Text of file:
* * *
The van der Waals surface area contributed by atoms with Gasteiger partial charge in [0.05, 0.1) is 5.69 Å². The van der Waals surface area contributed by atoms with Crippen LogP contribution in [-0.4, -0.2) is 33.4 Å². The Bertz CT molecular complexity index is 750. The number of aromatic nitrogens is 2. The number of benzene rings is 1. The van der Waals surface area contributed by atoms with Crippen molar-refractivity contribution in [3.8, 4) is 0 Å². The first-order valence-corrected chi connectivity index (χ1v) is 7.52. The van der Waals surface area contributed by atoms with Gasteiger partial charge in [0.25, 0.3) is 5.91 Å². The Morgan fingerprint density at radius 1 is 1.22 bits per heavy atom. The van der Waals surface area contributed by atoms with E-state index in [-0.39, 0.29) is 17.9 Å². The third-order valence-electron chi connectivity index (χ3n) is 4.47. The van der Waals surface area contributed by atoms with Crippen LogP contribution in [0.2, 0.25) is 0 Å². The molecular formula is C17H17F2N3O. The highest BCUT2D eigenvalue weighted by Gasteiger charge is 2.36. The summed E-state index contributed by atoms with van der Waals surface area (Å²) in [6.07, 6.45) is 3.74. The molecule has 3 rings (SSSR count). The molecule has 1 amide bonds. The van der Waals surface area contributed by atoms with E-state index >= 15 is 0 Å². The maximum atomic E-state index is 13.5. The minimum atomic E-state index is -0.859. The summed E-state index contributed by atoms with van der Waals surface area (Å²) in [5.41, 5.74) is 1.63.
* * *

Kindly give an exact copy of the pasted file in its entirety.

The van der Waals surface area contributed by atoms with Gasteiger partial charge in [0.05, 0.1) is 5.69 Å². The van der Waals surface area contributed by atoms with Crippen LogP contribution in [-0.4, -0.2) is 33.4 Å². The Bertz CT molecular complexity index is 750. The number of aromatic nitrogens is 2. The number of benzene rings is 1. The van der Waals surface area contributed by atoms with Crippen molar-refractivity contribution in [3.8, 4) is 0 Å². The first-order valence-corrected chi connectivity index (χ1v) is 7.52. The van der Waals surface area contributed by atoms with Gasteiger partial charge in [0.25, 0.3) is 5.91 Å². The Morgan fingerprint density at radius 1 is 1.22 bits per heavy atom. The van der Waals surface area contributed by atoms with E-state index in [-0.39, 0.29) is 17.9 Å². The third-order valence-electron chi connectivity index (χ3n) is 4.47. The van der Waals surface area contributed by atoms with Crippen LogP contribution in [0.2, 0.25) is 0 Å². The molecular formula is C17H17F2N3O. The highest BCUT2D eigenvalue weighted by Gasteiger charge is 2.36. The summed E-state index contributed by atoms with van der Waals surface area (Å²) in [6.07, 6.45) is 3.74. The molecule has 3 rings (SSSR count). The molecule has 1 amide bonds. The van der Waals surface area contributed by atoms with E-state index >= 15 is 0 Å². The maximum atomic E-state index is 13.5. The minimum atomic E-state index is -0.859. The summed E-state index contributed by atoms with van der Waals surface area (Å²) in [5.41, 5.74) is 1.63.